WASHINGTON (Jan. 20)
The Anti-Defamation League has set up a $36,000 fund to assist the night security guard who rescued documents from the shredder at Switzerland’s largest bank.
Abraham Foxman, the ADL’s national director, said the fund was established to aid Christoph Meili with any legal or personal problems resulting from his decision to blow the whistle on Union Bank of Switzerland.
During his regular rounds earlier this month, Meili discovered two bins bulging with documents in the bank’s shredding room.
Suspecting that something was amiss, he turned the archival material over to the israeli Cultural Center in Zurich.
“If God puts these documents in my hands, then I have to do something,” said Meili, who was suspended from his job pending an investigation.
Swiss law provides for fines or jail sentences for people who disclose banking secrets.
The bank acknowledged that it made a “deplorable mistake” and last week suspended its chief archivist, Erwin Haggenmueller, in connection with the destruction of documents.
The Swiss government recently approved a law banning the destruction of bank records that might reveal details about wartime transactions.
And an independent Swiss-Jewish panel examining whether Swiss banks are holding onto the wealth of Holocaust victims will meet in Zurich later this month to discuss the Union Bank of Switzerland’s destruction of documents.
Hundreds of pounds of documents were shredded before Meili intervened, the bank said.
But bank officials maintain that the documents were unrelated to the ongoing search for Jewish assets deposited in Swiss banks in the World War II era.
Meili, however, said he recognized the documents as important “historical material.”
“There were more than 40 pages about real estate and they were from 1933, 1934, 1937,” he told The New York Times. “I saw the dates of payments and credits. I saw street names and numbers, and I saw that some of them were from Berlin.”
The ADL last week sponsored television and radio spots in Switzerland asking citizens to contribute to its Save the Honor of Switzerland Defense and Support Fund.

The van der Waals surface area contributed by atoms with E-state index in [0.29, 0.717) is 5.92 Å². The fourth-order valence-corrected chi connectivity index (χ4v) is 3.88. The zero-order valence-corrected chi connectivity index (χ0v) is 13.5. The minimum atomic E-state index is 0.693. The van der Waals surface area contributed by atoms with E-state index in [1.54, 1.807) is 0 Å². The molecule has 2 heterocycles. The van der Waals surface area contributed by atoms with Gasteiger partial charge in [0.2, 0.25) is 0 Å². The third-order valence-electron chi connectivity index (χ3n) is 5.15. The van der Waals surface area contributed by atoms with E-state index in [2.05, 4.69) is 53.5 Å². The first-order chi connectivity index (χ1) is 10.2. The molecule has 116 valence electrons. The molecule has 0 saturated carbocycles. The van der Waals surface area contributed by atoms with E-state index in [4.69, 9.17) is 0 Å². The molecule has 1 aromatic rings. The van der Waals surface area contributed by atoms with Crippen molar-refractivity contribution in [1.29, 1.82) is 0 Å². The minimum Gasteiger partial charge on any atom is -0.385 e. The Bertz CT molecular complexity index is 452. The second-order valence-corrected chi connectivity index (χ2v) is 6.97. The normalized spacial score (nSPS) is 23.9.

Beyond the material needs of Meili, who is 28 and has a family to support, Foxman said the fund was established “in recognition of the courage of one individual who should become the model for moral behavior in Switzerland.”
Two Swiss Banks, Credit Suisse and the Swiss Bank Corporation, agreed to administer the account, but Foxman said several other major Swiss banks declined.
Foxman, who was in Switzerland last week with an ADL delegation, said he observed a reluctance among the Swiss to come to grips with their past.
Moreover, he expressed concern about an upsurge in anti-Semitism, particularly in the wake of comments made by Switzerland’s former president, who accused Jewish officials of trying to “blackmail” Switzerland into paying Holocaust victims compensation.
“There’s a feeling out there that the Jews are the enemies of Switzerland,” Foxman said.
A widely read weekly newsmagazine last week contained a picture of a Jewish star on the cover with the headline: “We Against the Jews.” An ad in a Zurich newspaper, meanwhile, read: “If the Nazi gold teeth caused you a headache, take Siniphen.”
“It’s there, one sees it,” Foxman said of the anti-Semitism.
“Letters to the editor are full of very, very angry anti-Semitic utterances and they’re being published.”
“What’s missing,” he added, “is the voice of the moral leadership, whether it’s political or otherwise. The churches are silent. “That’s what’s troubling, because if it’s met with silence, it continues to legitimize it.”
ADL leaders appealed to top Swiss officials in a series of meetings last week to raise a voice of conscience. The Swiss Parliament responded by issuing a statement expressing concern about the rise of racism and anti-Semitism.